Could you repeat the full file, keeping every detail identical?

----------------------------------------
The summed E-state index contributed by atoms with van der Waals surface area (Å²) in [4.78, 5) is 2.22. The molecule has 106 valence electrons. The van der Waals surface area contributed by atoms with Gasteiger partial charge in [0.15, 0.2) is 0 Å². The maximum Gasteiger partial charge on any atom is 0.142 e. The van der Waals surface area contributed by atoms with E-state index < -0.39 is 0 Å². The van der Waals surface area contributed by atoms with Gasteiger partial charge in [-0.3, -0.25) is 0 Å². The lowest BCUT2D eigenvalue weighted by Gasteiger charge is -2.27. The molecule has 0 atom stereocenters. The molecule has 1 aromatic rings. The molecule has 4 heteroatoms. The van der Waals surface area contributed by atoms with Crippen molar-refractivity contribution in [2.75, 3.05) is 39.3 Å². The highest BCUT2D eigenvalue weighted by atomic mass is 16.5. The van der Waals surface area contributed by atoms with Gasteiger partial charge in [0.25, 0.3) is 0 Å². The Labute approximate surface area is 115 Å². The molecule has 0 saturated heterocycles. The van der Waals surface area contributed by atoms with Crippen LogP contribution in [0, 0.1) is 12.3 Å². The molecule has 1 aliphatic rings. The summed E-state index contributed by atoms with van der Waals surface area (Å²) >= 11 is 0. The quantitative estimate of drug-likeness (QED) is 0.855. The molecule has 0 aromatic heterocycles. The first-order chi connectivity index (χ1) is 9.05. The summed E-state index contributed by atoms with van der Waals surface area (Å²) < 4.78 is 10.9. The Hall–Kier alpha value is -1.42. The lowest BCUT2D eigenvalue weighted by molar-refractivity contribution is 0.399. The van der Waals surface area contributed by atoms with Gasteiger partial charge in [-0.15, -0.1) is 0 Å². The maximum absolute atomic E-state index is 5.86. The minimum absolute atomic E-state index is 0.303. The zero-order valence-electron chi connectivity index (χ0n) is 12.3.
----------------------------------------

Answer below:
The summed E-state index contributed by atoms with van der Waals surface area (Å²) in [4.78, 5) is 2.22. The molecule has 106 valence electrons. The van der Waals surface area contributed by atoms with Gasteiger partial charge in [0.15, 0.2) is 0 Å². The maximum Gasteiger partial charge on any atom is 0.142 e. The van der Waals surface area contributed by atoms with E-state index < -0.39 is 0 Å². The van der Waals surface area contributed by atoms with Gasteiger partial charge in [-0.3, -0.25) is 0 Å². The lowest BCUT2D eigenvalue weighted by Gasteiger charge is -2.27. The molecule has 0 atom stereocenters. The molecule has 1 aromatic rings. The molecule has 4 heteroatoms. The van der Waals surface area contributed by atoms with Crippen molar-refractivity contribution in [2.75, 3.05) is 39.3 Å². The highest BCUT2D eigenvalue weighted by atomic mass is 16.5. The van der Waals surface area contributed by atoms with Gasteiger partial charge in [0.25, 0.3) is 0 Å². The Labute approximate surface area is 115 Å². The molecule has 0 saturated heterocycles. The van der Waals surface area contributed by atoms with Crippen LogP contribution in [0, 0.1) is 12.3 Å². The molecule has 1 aliphatic rings. The summed E-state index contributed by atoms with van der Waals surface area (Å²) >= 11 is 0. The quantitative estimate of drug-likeness (QED) is 0.855. The molecule has 0 aromatic heterocycles. The first-order chi connectivity index (χ1) is 9.05. The summed E-state index contributed by atoms with van der Waals surface area (Å²) < 4.78 is 10.9. The Hall–Kier alpha value is -1.42. The lowest BCUT2D eigenvalue weighted by molar-refractivity contribution is 0.399. The van der Waals surface area contributed by atoms with Gasteiger partial charge in [-0.15, -0.1) is 0 Å². The maximum absolute atomic E-state index is 5.86. The minimum absolute atomic E-state index is 0.303. The zero-order valence-electron chi connectivity index (χ0n) is 12.3.